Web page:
The Collected Letters, Volume 2


TC TO MARGARET A. CARLYLE; 18 December 1822; DOI: 10.1215/lt-18221218-TC-MAC-01; CL 2:234-236.


3. Moray-street, 18th December 1822.

My dear Mother,

I have still a few minutes' time, and I cannot let the Carrier go without writing you a line or two which however dull or barren may at least gratify you by the conviction that I would amuse and interest you, if I could. Having written so largely and lately, I can have little new to tell you about my situation or history; and I have already mentioned to Sandy that, if without good intelligence, we have at least none bad to communicate; being in fact circumstanced in that fortunate style of monotony and quietude, which yields often the more materials for enjoyment the less it yields for narration. I am improving in health slowly, but yet I think steadily; I keep generally busy, and therefore at all times moderately happy.

I wish you had learned to write1 as you proposed last harvest: we should in that case hear more precisely and fully of your situation, than we usually do; a circumstance which would greatly inhance the pleasure we always feel at the sight of a packet from home. As it is, I must content myself with general conjectures—trusting that you go on as happily as could be expected, bustling and fighting away as usual, having many things to suffer and do, but also possessing many resources for suffering them and doing them with courage and equanimity. My dear Mother, I am vexed that you never tell me of any thing I can do for you: always doing for me, busying yourself for my sake, never shewing me the means to add in any respect to your happiness. This is not fair: I am sure you know me well enough to be assured that you could not promote my comfort, in the truest sense of the word, more effectually, than putting it within my power to serve you in some shape. Do think, and tell me what you want. Are you in the habit of taking tea yet? I fear it: and I again charge you to begin forthwith, and I will be answerable for the result. Now mind these are not words, but real injunctions, which you must not disregard. It would be such a thing, if you, who have toiled among us so long and faithfully, were restricted from any comfort—become a necessary to one in your situation—which we could procure for you. My dear Mother, this thought would be gall and wormwood to me long afterwards: no sum of hundreds would make me amends for the presence of it. Do not heap it upon my head! consider what I am telling you, and do as I bid you—for it comes earnestly from the heart. Tell me next time that you have begun the tea-system—if you do not wish me to send you half-a-stone2 of the article down by the first opportunity.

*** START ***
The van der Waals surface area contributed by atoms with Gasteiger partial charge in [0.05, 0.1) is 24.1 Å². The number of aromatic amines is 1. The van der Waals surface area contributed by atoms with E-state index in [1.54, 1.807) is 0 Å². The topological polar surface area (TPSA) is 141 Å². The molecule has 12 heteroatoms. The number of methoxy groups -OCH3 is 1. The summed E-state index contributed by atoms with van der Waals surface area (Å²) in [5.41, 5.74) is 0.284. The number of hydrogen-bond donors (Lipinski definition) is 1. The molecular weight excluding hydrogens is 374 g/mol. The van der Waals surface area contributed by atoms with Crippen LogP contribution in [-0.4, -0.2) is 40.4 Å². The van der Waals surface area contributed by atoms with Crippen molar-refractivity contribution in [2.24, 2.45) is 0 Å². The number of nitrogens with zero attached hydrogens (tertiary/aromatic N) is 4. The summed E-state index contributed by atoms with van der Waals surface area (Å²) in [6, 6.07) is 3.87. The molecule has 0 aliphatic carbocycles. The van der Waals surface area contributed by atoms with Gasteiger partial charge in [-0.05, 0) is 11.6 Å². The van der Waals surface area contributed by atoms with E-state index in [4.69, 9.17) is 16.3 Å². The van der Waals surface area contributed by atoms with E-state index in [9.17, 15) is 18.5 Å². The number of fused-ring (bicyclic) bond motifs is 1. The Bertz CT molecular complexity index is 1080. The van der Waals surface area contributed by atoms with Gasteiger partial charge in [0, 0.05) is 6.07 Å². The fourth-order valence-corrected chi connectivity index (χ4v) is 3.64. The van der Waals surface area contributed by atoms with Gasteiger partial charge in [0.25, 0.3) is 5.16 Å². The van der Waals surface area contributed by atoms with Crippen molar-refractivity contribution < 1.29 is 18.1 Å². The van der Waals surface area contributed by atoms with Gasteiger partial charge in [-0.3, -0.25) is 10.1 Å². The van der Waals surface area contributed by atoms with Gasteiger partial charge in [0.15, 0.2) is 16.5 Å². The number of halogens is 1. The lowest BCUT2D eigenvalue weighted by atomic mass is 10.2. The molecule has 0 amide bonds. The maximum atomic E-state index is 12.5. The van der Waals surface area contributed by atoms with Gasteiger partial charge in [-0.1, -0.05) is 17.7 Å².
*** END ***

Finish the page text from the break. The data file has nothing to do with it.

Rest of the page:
But I am wasting away the paper in this lecture; my time too is all but run, Jack being nearly finished and just on the wing for Candlemaker-row.3 I wish you would try to write me yourself—however indifferently: you can never learn younger; and I rejoice to see your hand however rude and crabbed.

What ails all the young people that no soul of them thinks of writing? We might suppose they had all got Palsy or some such distemper. Have they a fear of touching goose-feathers, or are they careless about their Brothers? No! I feel that they are not but they want some motive to rouse them from their slumber. Tell Mag and Jamie and Mary that I expect to hear from them next time—if it were but with the “compliments of the season.” Are Jane and Jenny at any school? Give my love to all the honest little creatures: I know that all of them like me tho' they have not tongues to say it. When is my Father going to write? We half-expected to hear from him by this opportunity.— But Jack is grunting! I must bid my dear Mother farewell!

Thomas Carlyle—